Does the Messenger Matter?

Sen. Tom Harkin (D-Iowa) began what many foes of for-profit higher education consider long-overdue Congressional scrutiny of the sector here late last month with a hearing questioning the business model, student value proposition and role of federal funding at for-profit colleges.

But some of the loudest shouting surrounding Harkin’s inquiry as chairman of the Senate Health, Education, Labor and Pensions Committee is not about any of those substantive issues. Rather, it’s about Harkin’s decision to include Steven Eisman — an investor who has bet that higher education stocks will tumble in the coming months — on the panel of witnesses at the hearing and in the senator’s attempts to line up support for a stringent examination of for-profit higher education.

In a statement, Harkin said he has relied on Eisman because “he is a well respected analyst with a track record of making unpopular, but correct, observations about American industries.”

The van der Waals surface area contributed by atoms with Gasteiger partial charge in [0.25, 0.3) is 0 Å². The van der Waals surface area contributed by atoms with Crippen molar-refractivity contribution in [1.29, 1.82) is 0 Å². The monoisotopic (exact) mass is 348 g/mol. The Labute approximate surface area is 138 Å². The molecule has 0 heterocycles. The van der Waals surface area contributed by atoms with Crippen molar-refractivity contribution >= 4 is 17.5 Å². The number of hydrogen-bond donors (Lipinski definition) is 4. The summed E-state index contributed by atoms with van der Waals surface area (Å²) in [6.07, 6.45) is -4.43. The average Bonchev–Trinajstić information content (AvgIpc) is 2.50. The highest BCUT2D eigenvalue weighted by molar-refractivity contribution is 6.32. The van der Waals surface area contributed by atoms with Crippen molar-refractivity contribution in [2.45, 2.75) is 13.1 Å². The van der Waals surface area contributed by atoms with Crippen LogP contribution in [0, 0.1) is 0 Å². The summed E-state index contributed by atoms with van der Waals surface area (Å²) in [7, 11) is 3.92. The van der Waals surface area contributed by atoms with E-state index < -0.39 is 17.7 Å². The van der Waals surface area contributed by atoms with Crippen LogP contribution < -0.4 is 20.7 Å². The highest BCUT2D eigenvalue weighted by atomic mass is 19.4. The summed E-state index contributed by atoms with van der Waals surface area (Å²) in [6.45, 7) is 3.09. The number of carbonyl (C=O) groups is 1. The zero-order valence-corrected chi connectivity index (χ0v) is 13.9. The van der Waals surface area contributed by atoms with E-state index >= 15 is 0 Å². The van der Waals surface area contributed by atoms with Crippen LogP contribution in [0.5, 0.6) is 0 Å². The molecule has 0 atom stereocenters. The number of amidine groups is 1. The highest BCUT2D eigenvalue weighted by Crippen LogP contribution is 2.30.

Either directly or indirectly, Eisman and other short sellers — people who make investments betting that a certain stock price will fall — have been lobbying Congress and U.S. Department of Education officials for months, seeking out greater regulation while not necessarily being being transparent about their financial interests. Some are also said to be behind news stories and whistleblower lawsuits against the sector with the idea that bad publicity — and tougher federal regulation — will drive down higher education stock prices and help short sellers rake in profits.

In at least one instance, reported last week by ProPublica, a woman working for an investment firm sought out signatures of homeless shelter workers for a letter to Education Secretary Arne Duncan that decried for-profit colleges’ alleged recruiting of homeless students. The signatories said they didn’t know that the woman worked for an investment firm and most said they had no firsthand knowledge of recruiting in homeless shelters. The woman has not revealed who she was working for, though Eisman denies she worked for him.

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